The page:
What do large cities do when they run out of space to bury their dead? They go beyond their limits. Traditionally all large European cities like Paris, Vienna or London eventually established new burial sites further and further from their centre. Vienna even considered using the pneumatic tube system to transport their deceased to the Zentralfriedhof (Central Cemetery).

By the end of the nineteenth century Berlin faced a similar problem and dealt with it the same way: by opening new cemeteries on its outskirts. In two cases it went even further: it set up new burial grounds in Brandenburg. Here’s a short story of one of them and the railway line (not a pneumatic one) built to serve its guests – a line which opened for regular service on June 3, 1913.

To visit Stahnsdorf Cemetery with a guide, please visit the cemetery’s web page at
Veranstaltungen – Südwestkirchhof Stahnsdorf (suedwestkirchhof.de)

To find out more about the famous Berliners buried in Stahnsdorf visit:
Wikipedia page of the cemetery

To see maps of the railway line known as “Leichenbahn” visit (highly recommended) page of
Stadtschnellbahn-Berlin

To watch a short film presenting the state of the line’s remains today go to
The Vanished Railway Line to Stahnsdorf by AirBerl

Sounds:
Main theme: “Assembly Line Frustration” © Ionics Music | TerraSound.de

Via Freesound:
Bells and religious hymn on the top of “Dell’Avocata” mountain by Felix Blume
“Magnificat” by Tarikki
“Spooky Dark Pad” by John Wally
“Secundo tempore2” by John Wally
“Train Stopping” by Vlatko Blazek
“Gates of Heaven” by Theo Ther
“Wales Steam-train” by Jrosin

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The 1920s in Berlin were an incredible time, full both of misery and wonder. It was the time which brought both the worst and the best in people who lived there. And sometimes it helped pave way for genius. Or future classics.

Episode 5 of Berlin Companion Podcast tells the story of one such classic made in Berlin.





Sound effects:

BBC Sound Effects Archive
bbc_animals—_07037493 piegeons cooing
bbc_animals fighting for food

Freesound
Suspense Comedy” by Tyops
Ambient Traut” by Vann Westfold
Silent Movie – Sam Fox – Hurry Music” by FreqMan

Storyblocks 

Main theme: “Assembly Line Frustration” © Ionics Music | TerraSound.de

You can follow Berlin Companion on:

Twitter at @kreuzberged and @BerlinCompanion

In April 1945, as the Red Army was closing its grip on Berlin, coming closer and closer to Hitler’s last refuge under the Chancellery gardens, one of his favourite pilots managed to fly a small aeroplane into the burning capital and land it near Brandenburg Gate. On board she carried a wounded future head of the Nazi Luftwaffe.

Aircraft Capitan Hanna Reitsch. Here is the story of her remarkable Berlin coup. And of her post-war denial.

EPISODE 8 DEATH AND RAILWAYS: THE CEMETERY AT POTSDAMER BAHNHOF Berlin Companion Podcast

Last week we  talked about the long-vanished cemetery railway line which connected Berlin-Wannsee with Germany's second largest burial site, Berlin's Südwestfriedhof Stahnsdorf. This episode remains in the realm of both the dead and the railways but with a serious shift towards Berlin's centre. This time we are travelling to the first half of the eighteenth century and will take it from there until we have reached (and left) one of Berlin's best-known railway termini, Potsdamer Bahnhof. To see images of the old Dreifaltigkeitsfriedhof visit:File:M Dreifaltigkeitskirche Berlin 1910.jpg – Wikimedia CommonsView of the church seen from Mohrenstraße looking west over Zietenplatz (Bundesarchiv, Bild 183-1982-1213-508 / CC-BY-SA 3.0) – Wikipedia To see photos of the first and the second Potsdamer Bahnhof look here:First Potsdamer Bahnhof on a 1843  steel engraving by C Schulin after a drawing by E. Henning and in 1850 by an unknown author (both images in PD) 1890 Potsdamer Bahnhof with the cemetery before it (image in PD, here via Bildindex and Wikipedia)You can see the exact position of the cemetery on the historic 1846 Berlin map here:Kreuzberged – Berlin Companion Sounds:Main theme: “Assembly Line Frustration" © Ionics Music | TerraSound.deVia Freesound:"Bells and religious hymn on the top of "Dell'Avocata" mountain" by Felix Blume"Train Stopping" by Vlatko Blazek via Freesound"Gates of Heaven" by Theo Ther via Freesound"Wales Steam-train" by Jrosin via Freesoundbbc_animals–f_07028130 via BBC Sound Effects"Wind howling" via BBC Sound Effects07037493 pigeons cooing via BBC Sound EffectsWater Trickling by Yoyodaman234 via Freesound20070808.horse.wav by Dobroid via FreesoundU1 nearing Hallesches Tor by Katja Schäfer via SoundcloudSupport the show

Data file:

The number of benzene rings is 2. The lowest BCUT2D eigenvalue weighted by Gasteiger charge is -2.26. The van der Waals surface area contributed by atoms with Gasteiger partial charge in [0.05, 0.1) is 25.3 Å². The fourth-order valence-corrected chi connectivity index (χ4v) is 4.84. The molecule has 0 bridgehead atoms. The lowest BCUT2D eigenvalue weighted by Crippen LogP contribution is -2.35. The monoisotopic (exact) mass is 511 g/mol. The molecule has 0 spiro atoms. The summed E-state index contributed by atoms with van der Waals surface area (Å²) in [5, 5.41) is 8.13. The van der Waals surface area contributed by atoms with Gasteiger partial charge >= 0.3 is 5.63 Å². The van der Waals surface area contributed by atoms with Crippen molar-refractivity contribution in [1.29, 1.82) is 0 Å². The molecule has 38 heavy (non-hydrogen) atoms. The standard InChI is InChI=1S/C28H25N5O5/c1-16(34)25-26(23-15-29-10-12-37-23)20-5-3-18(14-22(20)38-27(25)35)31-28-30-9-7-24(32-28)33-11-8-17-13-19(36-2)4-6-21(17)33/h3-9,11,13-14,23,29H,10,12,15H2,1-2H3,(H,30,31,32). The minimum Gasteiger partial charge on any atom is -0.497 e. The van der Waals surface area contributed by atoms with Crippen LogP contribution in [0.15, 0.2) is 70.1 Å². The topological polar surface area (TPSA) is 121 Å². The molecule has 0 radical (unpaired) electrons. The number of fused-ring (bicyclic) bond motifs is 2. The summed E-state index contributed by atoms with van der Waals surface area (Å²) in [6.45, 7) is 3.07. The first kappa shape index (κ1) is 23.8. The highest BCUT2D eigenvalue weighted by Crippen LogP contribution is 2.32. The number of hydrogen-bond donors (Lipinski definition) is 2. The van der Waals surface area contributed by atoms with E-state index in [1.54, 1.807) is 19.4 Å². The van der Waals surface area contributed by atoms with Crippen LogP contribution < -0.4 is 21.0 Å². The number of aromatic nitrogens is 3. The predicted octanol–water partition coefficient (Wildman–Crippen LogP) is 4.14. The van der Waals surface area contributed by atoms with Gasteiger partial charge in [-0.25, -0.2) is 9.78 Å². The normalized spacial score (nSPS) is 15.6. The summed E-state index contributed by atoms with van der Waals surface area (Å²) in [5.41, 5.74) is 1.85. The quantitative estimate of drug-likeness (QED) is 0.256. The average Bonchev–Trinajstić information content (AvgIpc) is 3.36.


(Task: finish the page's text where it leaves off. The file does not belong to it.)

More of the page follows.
1. EPISODE 8 DEATH AND RAILWAYS: THE CEMETERY AT POTSDAMER BAHNHOF
  2. EPISODE 7 COFFINS ON WHEELS: THE CORPSE TRAIN OF BERLIN
  3. EP 6 SLEEPING IN BERLIN: LIVING IN A BOX
  4. Ep 5 SOUND IN BERLIN. WHEN HITCHOCK COMES TO TOWN
  5. Ep. 4 LANDING IN BERLIN

EP.2 TREFFPUNKT 8 UHR: BERLIN CLOCKS Berlin Companion Podcast

In the 1920s elegant Berliners fell in love with a scent called "Treffpunkt 8 Uhr" (Rendezvous at 8PM). Made by a legendary local manufacture Schwarzlose – which still exists today – it stood for the Exciting and the Romantic but also for what Berlin seemed never to have enough of: time.From 1787 when the first public clock appeared in Unter den Linden, clocks dictated the pace  of the city. Many appointments were scheduled under the chronometer. Later, the areas around public city clocks, the Normaluhren, became traditional meeting points for Berliners. So when in 1969 a new public clock was unveiled on the main East Berlin plaza, on Alexanderplatz, it became clear that the Weltzeituhr (World Clock) would be a witness to many a rendezvous in the years to come. As it has been until today.Here's the story of two famous Berlin chronometers.Support the show (https://www.buymeacoffee.com/BerlinCompanion?new=1)